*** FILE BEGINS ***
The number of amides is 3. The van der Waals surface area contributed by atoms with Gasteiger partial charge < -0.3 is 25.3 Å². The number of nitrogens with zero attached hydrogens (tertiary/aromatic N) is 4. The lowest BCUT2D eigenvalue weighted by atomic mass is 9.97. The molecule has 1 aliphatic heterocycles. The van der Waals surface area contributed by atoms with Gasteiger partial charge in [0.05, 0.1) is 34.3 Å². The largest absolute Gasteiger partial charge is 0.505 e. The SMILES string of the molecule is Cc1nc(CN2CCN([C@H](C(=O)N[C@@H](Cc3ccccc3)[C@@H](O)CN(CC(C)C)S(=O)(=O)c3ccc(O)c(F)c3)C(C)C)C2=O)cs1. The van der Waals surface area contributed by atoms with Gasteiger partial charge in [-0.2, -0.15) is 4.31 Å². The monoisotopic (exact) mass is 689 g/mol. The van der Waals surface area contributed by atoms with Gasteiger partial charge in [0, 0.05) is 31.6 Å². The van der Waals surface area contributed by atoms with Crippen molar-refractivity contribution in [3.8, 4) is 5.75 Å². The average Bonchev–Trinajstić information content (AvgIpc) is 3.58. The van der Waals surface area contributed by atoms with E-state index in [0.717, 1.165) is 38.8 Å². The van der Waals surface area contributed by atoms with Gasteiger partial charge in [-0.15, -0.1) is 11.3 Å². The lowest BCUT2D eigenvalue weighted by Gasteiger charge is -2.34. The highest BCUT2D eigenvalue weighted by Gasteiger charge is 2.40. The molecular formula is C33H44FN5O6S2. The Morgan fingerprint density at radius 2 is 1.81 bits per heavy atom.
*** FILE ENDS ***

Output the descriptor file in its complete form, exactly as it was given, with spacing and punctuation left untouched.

The number of amides is 3. The van der Waals surface area contributed by atoms with Gasteiger partial charge < -0.3 is 25.3 Å². The number of nitrogens with zero attached hydrogens (tertiary/aromatic N) is 4. The lowest BCUT2D eigenvalue weighted by atomic mass is 9.97. The molecule has 1 aliphatic heterocycles. The van der Waals surface area contributed by atoms with Gasteiger partial charge in [0.05, 0.1) is 34.3 Å². The largest absolute Gasteiger partial charge is 0.505 e. The SMILES string of the molecule is Cc1nc(CN2CCN([C@H](C(=O)N[C@@H](Cc3ccccc3)[C@@H](O)CN(CC(C)C)S(=O)(=O)c3ccc(O)c(F)c3)C(C)C)C2=O)cs1. The van der Waals surface area contributed by atoms with Gasteiger partial charge in [-0.2, -0.15) is 4.31 Å². The monoisotopic (exact) mass is 689 g/mol. The van der Waals surface area contributed by atoms with Gasteiger partial charge in [0, 0.05) is 31.6 Å². The van der Waals surface area contributed by atoms with Crippen molar-refractivity contribution in [3.8, 4) is 5.75 Å². The average Bonchev–Trinajstić information content (AvgIpc) is 3.58. The van der Waals surface area contributed by atoms with E-state index in [0.717, 1.165) is 38.8 Å². The van der Waals surface area contributed by atoms with Gasteiger partial charge in [-0.15, -0.1) is 11.3 Å². The lowest BCUT2D eigenvalue weighted by Gasteiger charge is -2.34. The highest BCUT2D eigenvalue weighted by Gasteiger charge is 2.40. The molecular formula is C33H44FN5O6S2. The Morgan fingerprint density at radius 2 is 1.81 bits per heavy atom.